2012 OPS projections: top 10 third basemen

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My top 10 third basemen, by OPS:

.943 – Evan Longoria (Rays) – 566 AB – .850 in 2011
.901 – Alex Rodriguez (Yankees) – 523 AB – .823 in 2011
.885 – Ryan Zimmerman (Nationals) – 571 AB – .798 in 2011
.871 – David Wright (Mets) – 597 AB – .771 in 2011
.868 – Kevin Youkilis (Red Sox) – 488 AB – .833 in 2011
.868 – Pablo Sandoval (Giants) – 565 AB – .909 in 2011
.854 – Aramis Ramirez (Brewers) – 511 AB – .871 in 2011
.841 – Edwin Encarnacion (Blue Jays) – 532 AB – .787 in 2011
.836 – Adrian Beltre (Rangers) – 573 AB – .892 in 2011
.826 – Brett Lawrie (Blue Jays) – 559 AB – .953 in 2011

– The big-name third basemen were largely disappointments last season, with injuries taking a toll in numerous cases. I’m expecting a lot more from most of them this year. Longoria and Zimmerman, at least, should both still be on the upswings of their careers. I’m not sure Wright is, but the changes at Citi Field should help him in the power department.

– Mark Reynolds (.823) and David Freese (.808) were the other third basemen to come in over .800. I know a lot of people will be quite high on Freese after his big postseason, but he has an extensive injury history and Busch Stadium is as tough of a park on right-handed power hitters as any in the NL.

– The Royals’ Mike Moustakas was further back. I expect him to hit for more power as a sophomore, but my guess is that it’ll be another year or two before he starts hitting for average. I have him at .268/.316/.426 with 17 homers in 556 at-bats.

– At the bottom of the list are Chone Figgins (.652 in 343 at-bats) and Juan Uribe (.680 in 389 at-bats).

No lease extension, but O’s and governor tout partnership

orioles camden yards
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The Baltimore Orioles and Maryland Gov. Wes Moore announced a joint commitment to what they called a “multi-decade, public-private partnership” to revitalize the Camden Yards sports complex.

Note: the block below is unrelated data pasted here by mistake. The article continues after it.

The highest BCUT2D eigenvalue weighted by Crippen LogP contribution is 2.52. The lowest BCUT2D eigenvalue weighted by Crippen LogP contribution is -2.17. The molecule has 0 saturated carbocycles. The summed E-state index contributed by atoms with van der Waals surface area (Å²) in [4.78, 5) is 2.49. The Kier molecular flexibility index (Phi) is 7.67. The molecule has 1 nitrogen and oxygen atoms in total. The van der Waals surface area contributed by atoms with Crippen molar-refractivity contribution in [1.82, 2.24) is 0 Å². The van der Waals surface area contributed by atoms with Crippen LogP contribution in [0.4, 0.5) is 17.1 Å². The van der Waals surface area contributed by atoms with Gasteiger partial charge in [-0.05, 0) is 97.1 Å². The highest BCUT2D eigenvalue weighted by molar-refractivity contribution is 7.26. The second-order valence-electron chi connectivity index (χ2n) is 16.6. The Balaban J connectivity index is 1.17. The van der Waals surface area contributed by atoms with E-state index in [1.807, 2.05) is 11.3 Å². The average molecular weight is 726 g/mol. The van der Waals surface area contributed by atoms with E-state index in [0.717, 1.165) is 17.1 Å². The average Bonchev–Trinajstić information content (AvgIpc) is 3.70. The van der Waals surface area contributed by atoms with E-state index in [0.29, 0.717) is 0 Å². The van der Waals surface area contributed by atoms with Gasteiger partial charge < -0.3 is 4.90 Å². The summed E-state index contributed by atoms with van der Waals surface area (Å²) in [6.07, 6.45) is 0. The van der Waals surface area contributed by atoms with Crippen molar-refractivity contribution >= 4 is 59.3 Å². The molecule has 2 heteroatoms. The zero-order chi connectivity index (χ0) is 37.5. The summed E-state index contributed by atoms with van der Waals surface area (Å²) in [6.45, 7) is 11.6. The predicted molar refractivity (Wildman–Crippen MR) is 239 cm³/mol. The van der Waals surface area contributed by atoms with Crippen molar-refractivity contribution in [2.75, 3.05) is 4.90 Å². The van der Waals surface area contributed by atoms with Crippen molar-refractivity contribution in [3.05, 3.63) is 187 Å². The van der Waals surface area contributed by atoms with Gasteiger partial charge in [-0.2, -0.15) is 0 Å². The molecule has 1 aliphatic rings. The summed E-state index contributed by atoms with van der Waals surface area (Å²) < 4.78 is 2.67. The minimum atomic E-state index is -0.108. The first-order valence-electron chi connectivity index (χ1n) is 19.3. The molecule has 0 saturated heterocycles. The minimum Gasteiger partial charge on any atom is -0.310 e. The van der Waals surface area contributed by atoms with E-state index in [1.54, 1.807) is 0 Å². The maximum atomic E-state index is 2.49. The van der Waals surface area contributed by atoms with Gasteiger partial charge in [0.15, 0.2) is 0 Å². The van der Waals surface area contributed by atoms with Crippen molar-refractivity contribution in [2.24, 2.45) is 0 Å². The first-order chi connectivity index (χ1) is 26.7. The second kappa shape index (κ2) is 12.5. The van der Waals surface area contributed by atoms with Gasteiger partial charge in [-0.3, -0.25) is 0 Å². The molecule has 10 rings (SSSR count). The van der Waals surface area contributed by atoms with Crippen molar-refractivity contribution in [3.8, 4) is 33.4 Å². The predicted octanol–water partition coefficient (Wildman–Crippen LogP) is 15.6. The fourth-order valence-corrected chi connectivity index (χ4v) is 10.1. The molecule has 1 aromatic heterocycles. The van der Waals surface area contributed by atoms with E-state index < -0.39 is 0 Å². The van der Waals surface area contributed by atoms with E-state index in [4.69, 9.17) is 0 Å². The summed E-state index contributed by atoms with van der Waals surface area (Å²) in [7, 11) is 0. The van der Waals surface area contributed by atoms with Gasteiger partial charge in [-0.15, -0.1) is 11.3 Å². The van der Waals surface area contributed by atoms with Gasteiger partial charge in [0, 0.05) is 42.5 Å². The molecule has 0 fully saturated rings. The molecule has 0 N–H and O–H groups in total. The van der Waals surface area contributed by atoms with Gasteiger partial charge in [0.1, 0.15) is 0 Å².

The statement from the team and the state’s new governor came Wednesday, the deadline for the Orioles to exercise a one-time, five-year extension to their lease at Camden Yards. The team was not planning to exercise that option, according to a person with knowledge of the decision. The person spoke to The Associated Press on condition of anonymity because the club hadn’t announced its decision.

With no extension, the lease is set to expire at the end of this year, but the team and the Maryland Stadium Authority can keep negotiating. Wednesday’s joint release seemed to be an attempt to calm any nerves in Baltimore about the team’s future.

“I am looking forward to continuing to collaborate with Governor Moore, his administration, and the Maryland Stadium Authority in order to bring to Baltimore the modern, sustainable, and electrifying sports and entertainment destination the state of Maryland deserves,” Orioles CEO John Angelos said.

“We greatly appreciate Governor Moore’s vision and commitment as we seize the tremendous opportunity to redefine the paradigm of what a Major League Baseball venue represents and thereby revitalize downtown Baltimore. It is my hope and expectation that, together with Governor Moore and the new members and new chairman of the MSA board, we can again fully realize the potential of Camden Yards to serve as a catalyst for Baltimore’s second renaissance.”

Republican Larry Hogan, the state’s previous governor, signed a bill last year increasing bond authorization for M&T Bank Stadium, home of the Baltimore Ravens, and Camden Yards. The measure allowed borrowing of up to $600 million for each stadium.

“When Camden Yards opened 30 years ago, the Baltimore Orioles revolutionized baseball and set the bar for the fan experience,” Moore, a Democrat, said Wednesday. “We share the commitment of the Orioles organization to ensuring that the team is playing in a world-class facility at Camden Yards for decades to come and are excited to advance our public-private partnership.”

Angelos recently reaffirmed that the Orioles would stay in Baltimore, although he dressed down a reporter who asked for more clarity on the future of the team’s ownership situation. Angelos was sued last year by his brother Lou, who claimed John Angelos seized control of the Orioles at his expense.